Detroit, Michigan, was once an industrial empire with a huge automobile industry, first made famous by the legendary Henry Ford. Yet only a short time ago the city filed for bankruptcy, facing a fiscal cliff that threatened its very survival amid cripplingly high unemployment rates and massive urban flight. Many likened Detroit to a war-torn metropolis.
Yet this iconic city, a standard bearer for America’s extraordinary diversity, has tried to fight back. This year, in spite of the financial emergency, there have been some encouraging signs of revitalization. These include new constructions such as the $82 million reconstruction of the David Whitney Building in downtown Detroit and the Woodward Garden Block Development in the city’s midtown area.
And every year, as it has done for almost a whole century, Detroit’s Thanksgiving Day parade assumes center-stage, providing a welcome opportunity to forget the city’s (and one’s own!) problems and have some fun.
87 – not out!
This year, Detroit’s Thanksgiving Day Parade Turkey Trot, sponsored by 5/3 Bank, takes place on Thursday, November 28. It is expected to attract more than 30,000 runners and additional parade attendees, providing a real fillip to the local economy. This, the 87th Parade, will start at Woodward Avenue and Kirby and end at Woodward Avenue and Congress in downtown Detroit. You too can enjoy the extraordinary spectacle of Detroit Thanksgiving when you take a car rental to the parade.
A rich history
Detroit’s traditional Thanksgiving Parade began in 1924. Gimbel’s in Philadelphia was actually the first American department store to try its hand at parade sponsorship. But it was J.L. Hudson’s in Detroit (at the heart of the downtown shopping district) that first launched a parade that became enshrined in Thanksgiving traditions.
Hudson’s relinquished sponsorship in 1979 when it turned it over to the Detroit Renaissance. Sponsorship was then handed over to The Michigan Thanksgiving Parade Foundation and, finally, in 1990, the foundation’s marketing and operating division, The Parade Company, was created.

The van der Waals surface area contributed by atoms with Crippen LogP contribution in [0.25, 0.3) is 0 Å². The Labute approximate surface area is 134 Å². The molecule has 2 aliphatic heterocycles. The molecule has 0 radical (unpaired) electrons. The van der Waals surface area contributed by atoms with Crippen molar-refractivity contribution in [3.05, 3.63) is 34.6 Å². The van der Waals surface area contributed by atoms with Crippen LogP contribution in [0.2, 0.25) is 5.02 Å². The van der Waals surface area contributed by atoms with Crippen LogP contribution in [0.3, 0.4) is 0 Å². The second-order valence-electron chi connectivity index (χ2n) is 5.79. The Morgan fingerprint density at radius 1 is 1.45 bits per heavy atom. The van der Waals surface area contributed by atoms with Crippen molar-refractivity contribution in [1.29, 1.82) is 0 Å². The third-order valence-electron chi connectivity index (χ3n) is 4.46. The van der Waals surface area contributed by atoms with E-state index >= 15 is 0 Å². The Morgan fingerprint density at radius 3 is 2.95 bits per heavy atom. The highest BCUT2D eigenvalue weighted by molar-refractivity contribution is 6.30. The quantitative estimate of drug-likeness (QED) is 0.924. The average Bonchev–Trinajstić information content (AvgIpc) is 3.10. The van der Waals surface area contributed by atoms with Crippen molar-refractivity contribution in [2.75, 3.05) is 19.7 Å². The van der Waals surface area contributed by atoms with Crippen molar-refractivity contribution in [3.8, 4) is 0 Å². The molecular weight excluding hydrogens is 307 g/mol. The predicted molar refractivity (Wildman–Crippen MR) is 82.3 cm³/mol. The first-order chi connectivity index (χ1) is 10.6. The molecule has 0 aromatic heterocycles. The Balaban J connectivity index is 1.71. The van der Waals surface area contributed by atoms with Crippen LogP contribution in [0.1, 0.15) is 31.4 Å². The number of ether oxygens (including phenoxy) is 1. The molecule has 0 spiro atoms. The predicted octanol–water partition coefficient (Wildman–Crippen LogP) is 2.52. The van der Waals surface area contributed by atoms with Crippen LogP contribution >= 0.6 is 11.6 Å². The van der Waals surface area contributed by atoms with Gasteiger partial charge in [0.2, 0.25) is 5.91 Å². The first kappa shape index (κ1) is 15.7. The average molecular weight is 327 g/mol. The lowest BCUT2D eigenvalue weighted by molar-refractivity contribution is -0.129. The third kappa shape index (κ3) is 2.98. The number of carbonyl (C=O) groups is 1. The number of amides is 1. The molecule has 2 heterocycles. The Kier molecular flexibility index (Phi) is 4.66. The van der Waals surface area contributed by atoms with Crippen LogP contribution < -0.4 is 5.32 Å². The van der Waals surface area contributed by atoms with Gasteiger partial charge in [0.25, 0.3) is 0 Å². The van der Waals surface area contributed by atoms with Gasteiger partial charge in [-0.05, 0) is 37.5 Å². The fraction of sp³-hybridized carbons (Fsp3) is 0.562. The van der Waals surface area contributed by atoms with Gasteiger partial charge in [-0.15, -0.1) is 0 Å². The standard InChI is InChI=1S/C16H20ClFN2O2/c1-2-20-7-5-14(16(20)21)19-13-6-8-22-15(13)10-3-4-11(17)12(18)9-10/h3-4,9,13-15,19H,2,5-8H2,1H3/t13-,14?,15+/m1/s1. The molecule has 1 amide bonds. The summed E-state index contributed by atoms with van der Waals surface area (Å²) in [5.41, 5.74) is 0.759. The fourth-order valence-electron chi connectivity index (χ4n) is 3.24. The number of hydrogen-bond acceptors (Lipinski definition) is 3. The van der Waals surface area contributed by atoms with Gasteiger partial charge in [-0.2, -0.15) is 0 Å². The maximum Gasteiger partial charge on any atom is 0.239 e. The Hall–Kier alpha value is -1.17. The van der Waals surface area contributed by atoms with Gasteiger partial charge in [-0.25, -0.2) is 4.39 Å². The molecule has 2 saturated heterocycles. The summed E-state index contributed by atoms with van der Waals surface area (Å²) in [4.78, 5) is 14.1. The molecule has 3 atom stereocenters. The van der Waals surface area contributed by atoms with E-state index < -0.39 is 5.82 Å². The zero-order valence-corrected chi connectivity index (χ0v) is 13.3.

In 1985, shortly after the parade experienced a major sponsorship change, the Distinguished Clown Corps made its first appearance in the parade. Local businessmen can serve as clowns for a $1,000 donation and many distinguished folk have done just that.
All the fun of the fair
The Detroit Thanksgiving Parade is truly one of the most colorful in America, featuring the distinguished clown corps, flotillas and balloons. Expect to see Disney characters, school marching bands, giant floats and some genuinely eccentric incarnations – people dressed as giant ants or sunflowers and, in the past, even some participants riding penny farthing bicycles!
Previous parades have also seen horse-drawn processions, Mounties, dancers dressed as movie characters and marchers decked out in Star Wars costumes as well as giant papier-mâché heads of film stars such as Tom Selleck.
Football and footfall
What would Thanksgiving in Detroit be without a good game of football? The Detroit Lions have hosted a game on Thanksgiving Day since 1934. This year, Ford Field in downtown Detroit hosts the Detroit Lions vs. Green Bay Packers at 12.30pm.
The day after Thanksgiving, Friday November 29, is a holiday for many and Detroit hosts one of the biggest shopping days of the year. Consult your local Thanksgiving Day newspaper to acquire ads, coupons, and circulars that will give you big savings. Some deals will enable you to get an extra 10 percent off if you shop before 11am.
Other cities may have similar processions to Detroit’s, for example New York’s giant Macy’s Parade, but the Michigan parade is truly inimitable and one that just has to be experienced. So make a date to be in Detroit on November 28!